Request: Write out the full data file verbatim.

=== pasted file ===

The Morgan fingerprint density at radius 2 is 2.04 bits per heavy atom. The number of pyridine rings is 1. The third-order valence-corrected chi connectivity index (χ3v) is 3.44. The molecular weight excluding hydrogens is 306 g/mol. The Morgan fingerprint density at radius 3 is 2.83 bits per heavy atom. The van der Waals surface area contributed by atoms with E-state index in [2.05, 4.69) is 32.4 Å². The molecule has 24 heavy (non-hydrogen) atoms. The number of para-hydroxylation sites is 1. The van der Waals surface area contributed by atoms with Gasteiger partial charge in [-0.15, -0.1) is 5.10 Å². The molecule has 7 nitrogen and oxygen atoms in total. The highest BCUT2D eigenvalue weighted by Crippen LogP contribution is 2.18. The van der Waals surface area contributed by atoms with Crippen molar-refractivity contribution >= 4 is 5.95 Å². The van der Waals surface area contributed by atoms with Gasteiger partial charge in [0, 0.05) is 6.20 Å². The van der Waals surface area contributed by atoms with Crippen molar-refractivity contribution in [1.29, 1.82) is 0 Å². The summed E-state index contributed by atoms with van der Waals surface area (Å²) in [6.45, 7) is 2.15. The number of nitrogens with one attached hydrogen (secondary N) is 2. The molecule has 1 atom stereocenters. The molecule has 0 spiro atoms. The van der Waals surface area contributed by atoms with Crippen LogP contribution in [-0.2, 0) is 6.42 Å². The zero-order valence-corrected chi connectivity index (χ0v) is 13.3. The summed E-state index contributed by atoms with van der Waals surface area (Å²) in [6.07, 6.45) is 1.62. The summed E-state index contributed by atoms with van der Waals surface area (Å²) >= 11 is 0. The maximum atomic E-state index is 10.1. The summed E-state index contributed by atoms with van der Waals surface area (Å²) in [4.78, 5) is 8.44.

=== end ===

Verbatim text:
The Morgan fingerprint density at radius 2 is 2.04 bits per heavy atom. The number of pyridine rings is 1. The third-order valence-corrected chi connectivity index (χ3v) is 3.44. The molecular weight excluding hydrogens is 306 g/mol. The Morgan fingerprint density at radius 3 is 2.83 bits per heavy atom. The van der Waals surface area contributed by atoms with E-state index in [2.05, 4.69) is 32.4 Å². The molecule has 24 heavy (non-hydrogen) atoms. The number of para-hydroxylation sites is 1. The van der Waals surface area contributed by atoms with Gasteiger partial charge in [-0.15, -0.1) is 5.10 Å². The molecule has 7 nitrogen and oxygen atoms in total. The highest BCUT2D eigenvalue weighted by Crippen LogP contribution is 2.18. The van der Waals surface area contributed by atoms with Crippen molar-refractivity contribution >= 4 is 5.95 Å². The van der Waals surface area contributed by atoms with Gasteiger partial charge in [0, 0.05) is 6.20 Å². The van der Waals surface area contributed by atoms with Crippen molar-refractivity contribution in [1.29, 1.82) is 0 Å². The summed E-state index contributed by atoms with van der Waals surface area (Å²) in [6.45, 7) is 2.15. The number of nitrogens with one attached hydrogen (secondary N) is 2. The molecule has 1 atom stereocenters. The molecule has 0 spiro atoms. The van der Waals surface area contributed by atoms with Crippen LogP contribution in [-0.2, 0) is 6.42 Å². The zero-order valence-corrected chi connectivity index (χ0v) is 13.3. The summed E-state index contributed by atoms with van der Waals surface area (Å²) in [6.07, 6.45) is 1.62. The summed E-state index contributed by atoms with van der Waals surface area (Å²) >= 11 is 0. The maximum atomic E-state index is 10.1. The summed E-state index contributed by atoms with van der Waals surface area (Å²) in [4.78, 5) is 8.44.